The Trump Tower on Fifth Avenue in New York City.
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Handing them off to his kids isn't enough

By Madeline Farber
December 14, 2016

Although most Americans may be okay with Donald Trump holding onto his business empire during his presidency, the U.S. Office of Government Ethics doesn’t agree.

Trump should “divest himself of his vast business interests while in the White House,” according to a letter from the OGE obtained by NPR.

On Monday, Trump tweeted that although he’s not legally bound to do so, “I will be leaving my businesses before January 20th so that I can focus full time on the Presidency. Two of my children, Don and Eric, plus executives, will manage them. No new deals will be done during my term(s) in office.”

But despite his plan to relinquish control to his sons, Trump’s efforts fall short, according to the OGE:

“Transferring operational control of a company to one’s children would not constitute the establishment of a qualified blind trust, nor would it eliminate conflicts of interest,” the letter, which was written by OGE Director Walter M. Shaub, Jr., reads.

Currently, there is a federal statute which prohibits executive branch employees from partaking in any decision that would affect their financial interests or those of their family and business partners, NPR notes. Although the president and vice president are exempt from this law, and the U.S. Office of Ethics does not have any power to force Trump to divest, Shaub wrote that it has been a “consistent policy of the executive branch that a President should conduct himself ‘as if’ he were bound by this financial conflict of interest law.”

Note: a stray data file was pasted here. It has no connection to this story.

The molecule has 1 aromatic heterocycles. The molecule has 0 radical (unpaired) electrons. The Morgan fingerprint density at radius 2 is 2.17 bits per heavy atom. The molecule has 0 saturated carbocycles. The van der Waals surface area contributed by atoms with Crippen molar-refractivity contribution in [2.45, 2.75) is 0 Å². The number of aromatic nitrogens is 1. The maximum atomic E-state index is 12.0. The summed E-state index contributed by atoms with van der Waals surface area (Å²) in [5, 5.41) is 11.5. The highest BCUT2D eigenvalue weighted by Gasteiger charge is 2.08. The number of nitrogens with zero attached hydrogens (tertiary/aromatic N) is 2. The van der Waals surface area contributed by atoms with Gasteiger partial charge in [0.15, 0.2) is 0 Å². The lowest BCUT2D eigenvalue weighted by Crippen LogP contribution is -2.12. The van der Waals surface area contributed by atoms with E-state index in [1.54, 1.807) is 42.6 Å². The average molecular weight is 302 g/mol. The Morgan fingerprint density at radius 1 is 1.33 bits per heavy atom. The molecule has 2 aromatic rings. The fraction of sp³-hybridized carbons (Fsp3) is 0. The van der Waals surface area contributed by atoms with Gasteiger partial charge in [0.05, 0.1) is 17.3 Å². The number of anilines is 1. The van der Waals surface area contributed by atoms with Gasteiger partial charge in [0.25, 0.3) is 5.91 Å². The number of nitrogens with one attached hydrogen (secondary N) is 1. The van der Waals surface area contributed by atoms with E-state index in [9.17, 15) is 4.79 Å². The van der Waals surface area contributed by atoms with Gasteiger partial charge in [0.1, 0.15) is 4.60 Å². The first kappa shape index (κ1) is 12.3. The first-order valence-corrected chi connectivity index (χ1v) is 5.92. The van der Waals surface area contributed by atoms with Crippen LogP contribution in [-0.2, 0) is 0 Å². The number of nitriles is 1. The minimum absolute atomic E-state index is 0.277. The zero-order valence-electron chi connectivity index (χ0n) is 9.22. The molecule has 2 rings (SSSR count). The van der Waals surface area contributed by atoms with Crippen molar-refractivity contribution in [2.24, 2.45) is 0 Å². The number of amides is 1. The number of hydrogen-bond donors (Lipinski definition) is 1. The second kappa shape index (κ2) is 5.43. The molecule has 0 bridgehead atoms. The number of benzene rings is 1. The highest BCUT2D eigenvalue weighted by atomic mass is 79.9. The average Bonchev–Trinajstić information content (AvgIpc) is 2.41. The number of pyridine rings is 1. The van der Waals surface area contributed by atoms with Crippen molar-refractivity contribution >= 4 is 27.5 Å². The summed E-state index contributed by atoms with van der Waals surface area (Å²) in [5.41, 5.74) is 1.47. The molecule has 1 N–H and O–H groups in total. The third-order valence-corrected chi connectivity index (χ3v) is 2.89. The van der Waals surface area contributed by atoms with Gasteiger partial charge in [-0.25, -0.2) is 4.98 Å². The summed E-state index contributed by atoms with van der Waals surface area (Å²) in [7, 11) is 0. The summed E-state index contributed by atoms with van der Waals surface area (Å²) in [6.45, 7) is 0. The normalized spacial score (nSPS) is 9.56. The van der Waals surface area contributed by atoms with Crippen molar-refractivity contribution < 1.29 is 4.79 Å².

“Given the unique circumstances of the Presidency,” he wrote, “OGE’s view is that a President should comply with this law by divesting conflicting assets, establishing a qualified blind trust, or both.”

If Trump does not divest, he would still profit when his company does well—a factor some believe could influence the policies he makes while in office.

The President-elect plans to discuss how he will address conflicts of interest during a press conference in January—a meeting that was supposed to take place this week, but has since been postponed.

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